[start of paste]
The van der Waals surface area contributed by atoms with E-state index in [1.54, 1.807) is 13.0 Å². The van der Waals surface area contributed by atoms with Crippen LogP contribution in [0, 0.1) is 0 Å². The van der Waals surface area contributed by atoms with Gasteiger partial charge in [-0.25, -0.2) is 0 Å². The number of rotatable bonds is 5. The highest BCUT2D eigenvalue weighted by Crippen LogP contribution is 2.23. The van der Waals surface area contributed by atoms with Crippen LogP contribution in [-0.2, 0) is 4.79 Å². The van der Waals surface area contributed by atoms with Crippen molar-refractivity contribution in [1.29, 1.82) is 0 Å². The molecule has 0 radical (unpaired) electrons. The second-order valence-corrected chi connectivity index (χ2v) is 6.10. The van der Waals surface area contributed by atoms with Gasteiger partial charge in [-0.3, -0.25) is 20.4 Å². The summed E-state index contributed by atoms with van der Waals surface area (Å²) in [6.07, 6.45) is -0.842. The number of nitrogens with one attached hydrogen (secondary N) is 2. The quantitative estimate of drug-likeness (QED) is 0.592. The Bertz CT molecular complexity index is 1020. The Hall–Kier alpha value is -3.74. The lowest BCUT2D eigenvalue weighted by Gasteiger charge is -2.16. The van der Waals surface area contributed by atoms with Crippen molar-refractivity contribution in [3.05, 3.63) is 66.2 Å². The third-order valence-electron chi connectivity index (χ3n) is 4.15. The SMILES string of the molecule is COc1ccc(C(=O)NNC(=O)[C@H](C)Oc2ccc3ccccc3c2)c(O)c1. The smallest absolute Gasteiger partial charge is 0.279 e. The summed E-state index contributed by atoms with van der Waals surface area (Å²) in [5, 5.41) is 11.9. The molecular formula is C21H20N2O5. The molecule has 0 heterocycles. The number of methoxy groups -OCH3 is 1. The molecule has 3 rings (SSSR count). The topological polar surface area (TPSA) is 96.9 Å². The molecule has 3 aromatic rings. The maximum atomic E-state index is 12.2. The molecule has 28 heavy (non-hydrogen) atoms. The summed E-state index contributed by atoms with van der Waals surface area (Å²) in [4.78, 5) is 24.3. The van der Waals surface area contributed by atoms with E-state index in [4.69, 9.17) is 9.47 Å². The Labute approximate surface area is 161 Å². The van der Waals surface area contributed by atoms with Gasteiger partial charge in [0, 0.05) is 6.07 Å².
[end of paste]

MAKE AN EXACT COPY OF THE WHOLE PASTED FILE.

The van der Waals surface area contributed by atoms with E-state index in [1.54, 1.807) is 13.0 Å². The van der Waals surface area contributed by atoms with Crippen LogP contribution in [0, 0.1) is 0 Å². The van der Waals surface area contributed by atoms with Gasteiger partial charge in [-0.25, -0.2) is 0 Å². The number of rotatable bonds is 5. The highest BCUT2D eigenvalue weighted by Crippen LogP contribution is 2.23. The van der Waals surface area contributed by atoms with Crippen LogP contribution in [-0.2, 0) is 4.79 Å². The van der Waals surface area contributed by atoms with Crippen molar-refractivity contribution in [1.29, 1.82) is 0 Å². The molecule has 0 radical (unpaired) electrons. The second-order valence-corrected chi connectivity index (χ2v) is 6.10. The van der Waals surface area contributed by atoms with Gasteiger partial charge in [-0.3, -0.25) is 20.4 Å². The summed E-state index contributed by atoms with van der Waals surface area (Å²) in [6.07, 6.45) is -0.842. The number of nitrogens with one attached hydrogen (secondary N) is 2. The quantitative estimate of drug-likeness (QED) is 0.592. The Bertz CT molecular complexity index is 1020. The Hall–Kier alpha value is -3.74. The lowest BCUT2D eigenvalue weighted by Gasteiger charge is -2.16. The van der Waals surface area contributed by atoms with Crippen molar-refractivity contribution in [3.05, 3.63) is 66.2 Å². The third-order valence-electron chi connectivity index (χ3n) is 4.15. The SMILES string of the molecule is COc1ccc(C(=O)NNC(=O)[C@H](C)Oc2ccc3ccccc3c2)c(O)c1. The smallest absolute Gasteiger partial charge is 0.279 e. The summed E-state index contributed by atoms with van der Waals surface area (Å²) in [5, 5.41) is 11.9. The molecular formula is C21H20N2O5. The molecule has 0 heterocycles. The number of methoxy groups -OCH3 is 1. The molecule has 3 rings (SSSR count). The topological polar surface area (TPSA) is 96.9 Å². The molecule has 3 aromatic rings. The maximum atomic E-state index is 12.2. The molecule has 28 heavy (non-hydrogen) atoms. The summed E-state index contributed by atoms with van der Waals surface area (Å²) in [4.78, 5) is 24.3. The van der Waals surface area contributed by atoms with E-state index in [4.69, 9.17) is 9.47 Å². The Labute approximate surface area is 161 Å². The van der Waals surface area contributed by atoms with Gasteiger partial charge in [0, 0.05) is 6.07 Å².